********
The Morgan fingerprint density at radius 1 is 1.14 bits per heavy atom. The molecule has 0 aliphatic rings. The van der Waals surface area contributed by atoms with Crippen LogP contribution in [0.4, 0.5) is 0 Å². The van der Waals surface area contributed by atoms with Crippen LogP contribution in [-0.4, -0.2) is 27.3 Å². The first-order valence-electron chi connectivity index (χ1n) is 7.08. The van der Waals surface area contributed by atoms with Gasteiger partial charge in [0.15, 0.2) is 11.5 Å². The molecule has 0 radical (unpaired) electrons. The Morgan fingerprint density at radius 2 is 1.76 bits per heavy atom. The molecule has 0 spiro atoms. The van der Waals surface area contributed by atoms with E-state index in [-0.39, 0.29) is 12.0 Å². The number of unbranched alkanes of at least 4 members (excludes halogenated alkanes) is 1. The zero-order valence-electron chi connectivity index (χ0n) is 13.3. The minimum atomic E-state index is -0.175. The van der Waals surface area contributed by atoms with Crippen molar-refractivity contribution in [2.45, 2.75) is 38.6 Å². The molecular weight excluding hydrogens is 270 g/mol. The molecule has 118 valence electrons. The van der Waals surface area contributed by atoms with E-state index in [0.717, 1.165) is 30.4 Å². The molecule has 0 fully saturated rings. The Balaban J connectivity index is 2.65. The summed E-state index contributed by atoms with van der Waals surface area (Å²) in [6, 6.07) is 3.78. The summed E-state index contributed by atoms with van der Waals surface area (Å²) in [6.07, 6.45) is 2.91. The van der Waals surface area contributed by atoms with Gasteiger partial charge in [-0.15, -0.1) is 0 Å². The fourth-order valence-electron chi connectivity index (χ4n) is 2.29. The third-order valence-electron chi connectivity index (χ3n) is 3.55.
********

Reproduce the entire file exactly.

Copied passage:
The Morgan fingerprint density at radius 1 is 1.14 bits per heavy atom. The molecule has 0 aliphatic rings. The van der Waals surface area contributed by atoms with Crippen LogP contribution in [0.4, 0.5) is 0 Å². The van der Waals surface area contributed by atoms with Crippen LogP contribution in [-0.4, -0.2) is 27.3 Å². The first-order valence-electron chi connectivity index (χ1n) is 7.08. The van der Waals surface area contributed by atoms with Gasteiger partial charge in [0.15, 0.2) is 11.5 Å². The molecule has 0 radical (unpaired) electrons. The Morgan fingerprint density at radius 2 is 1.76 bits per heavy atom. The molecule has 0 spiro atoms. The van der Waals surface area contributed by atoms with E-state index in [-0.39, 0.29) is 12.0 Å². The number of unbranched alkanes of at least 4 members (excludes halogenated alkanes) is 1. The zero-order valence-electron chi connectivity index (χ0n) is 13.3. The minimum atomic E-state index is -0.175. The van der Waals surface area contributed by atoms with Crippen molar-refractivity contribution in [2.45, 2.75) is 38.6 Å². The molecular weight excluding hydrogens is 270 g/mol. The molecule has 118 valence electrons. The van der Waals surface area contributed by atoms with E-state index in [0.717, 1.165) is 30.4 Å². The molecule has 0 fully saturated rings. The Balaban J connectivity index is 2.65. The summed E-state index contributed by atoms with van der Waals surface area (Å²) in [6, 6.07) is 3.78. The summed E-state index contributed by atoms with van der Waals surface area (Å²) in [6.07, 6.45) is 2.91. The van der Waals surface area contributed by atoms with Gasteiger partial charge in [-0.15, -0.1) is 0 Å². The fourth-order valence-electron chi connectivity index (χ4n) is 2.29. The third-order valence-electron chi connectivity index (χ3n) is 3.55.